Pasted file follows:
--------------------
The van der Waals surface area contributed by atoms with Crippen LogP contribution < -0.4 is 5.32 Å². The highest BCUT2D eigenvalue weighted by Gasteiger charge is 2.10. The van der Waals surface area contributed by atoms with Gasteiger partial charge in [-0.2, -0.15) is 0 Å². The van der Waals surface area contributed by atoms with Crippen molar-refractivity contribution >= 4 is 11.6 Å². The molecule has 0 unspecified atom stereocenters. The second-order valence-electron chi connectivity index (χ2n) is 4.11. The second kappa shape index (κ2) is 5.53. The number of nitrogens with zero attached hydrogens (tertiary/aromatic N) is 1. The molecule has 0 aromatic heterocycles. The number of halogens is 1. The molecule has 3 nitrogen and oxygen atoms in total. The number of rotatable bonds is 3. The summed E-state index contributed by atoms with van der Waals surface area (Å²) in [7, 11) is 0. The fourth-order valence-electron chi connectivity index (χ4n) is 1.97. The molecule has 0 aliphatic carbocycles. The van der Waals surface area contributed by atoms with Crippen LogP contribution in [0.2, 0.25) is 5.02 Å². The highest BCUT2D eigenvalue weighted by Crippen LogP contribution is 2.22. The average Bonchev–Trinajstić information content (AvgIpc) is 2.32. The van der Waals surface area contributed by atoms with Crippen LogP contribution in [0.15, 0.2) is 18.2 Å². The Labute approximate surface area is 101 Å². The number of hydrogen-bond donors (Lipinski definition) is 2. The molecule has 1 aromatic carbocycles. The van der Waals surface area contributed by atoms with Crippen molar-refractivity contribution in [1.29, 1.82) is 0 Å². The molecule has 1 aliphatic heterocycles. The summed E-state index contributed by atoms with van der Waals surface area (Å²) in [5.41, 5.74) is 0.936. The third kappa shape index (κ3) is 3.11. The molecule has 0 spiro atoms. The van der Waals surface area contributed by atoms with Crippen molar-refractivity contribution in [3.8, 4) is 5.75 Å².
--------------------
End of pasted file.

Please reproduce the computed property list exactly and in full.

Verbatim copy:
The van der Waals surface area contributed by atoms with Crippen LogP contribution < -0.4 is 5.32 Å². The highest BCUT2D eigenvalue weighted by Gasteiger charge is 2.10. The van der Waals surface area contributed by atoms with Gasteiger partial charge in [-0.2, -0.15) is 0 Å². The van der Waals surface area contributed by atoms with Crippen molar-refractivity contribution >= 4 is 11.6 Å². The molecule has 0 unspecified atom stereocenters. The second-order valence-electron chi connectivity index (χ2n) is 4.11. The second kappa shape index (κ2) is 5.53. The number of nitrogens with zero attached hydrogens (tertiary/aromatic N) is 1. The molecule has 0 aromatic heterocycles. The number of halogens is 1. The molecule has 3 nitrogen and oxygen atoms in total. The number of rotatable bonds is 3. The summed E-state index contributed by atoms with van der Waals surface area (Å²) in [7, 11) is 0. The fourth-order valence-electron chi connectivity index (χ4n) is 1.97. The molecule has 0 aliphatic carbocycles. The van der Waals surface area contributed by atoms with Crippen LogP contribution in [0.2, 0.25) is 5.02 Å². The highest BCUT2D eigenvalue weighted by Crippen LogP contribution is 2.22. The average Bonchev–Trinajstić information content (AvgIpc) is 2.32. The van der Waals surface area contributed by atoms with Crippen LogP contribution in [0.15, 0.2) is 18.2 Å². The Labute approximate surface area is 101 Å². The number of hydrogen-bond donors (Lipinski definition) is 2. The molecule has 1 aromatic carbocycles. The van der Waals surface area contributed by atoms with Crippen molar-refractivity contribution in [1.29, 1.82) is 0 Å². The molecule has 1 aliphatic heterocycles. The summed E-state index contributed by atoms with van der Waals surface area (Å²) in [5.41, 5.74) is 0.936. The third kappa shape index (κ3) is 3.11. The molecule has 0 spiro atoms. The van der Waals surface area contributed by atoms with Crippen molar-refractivity contribution in [3.8, 4) is 5.75 Å².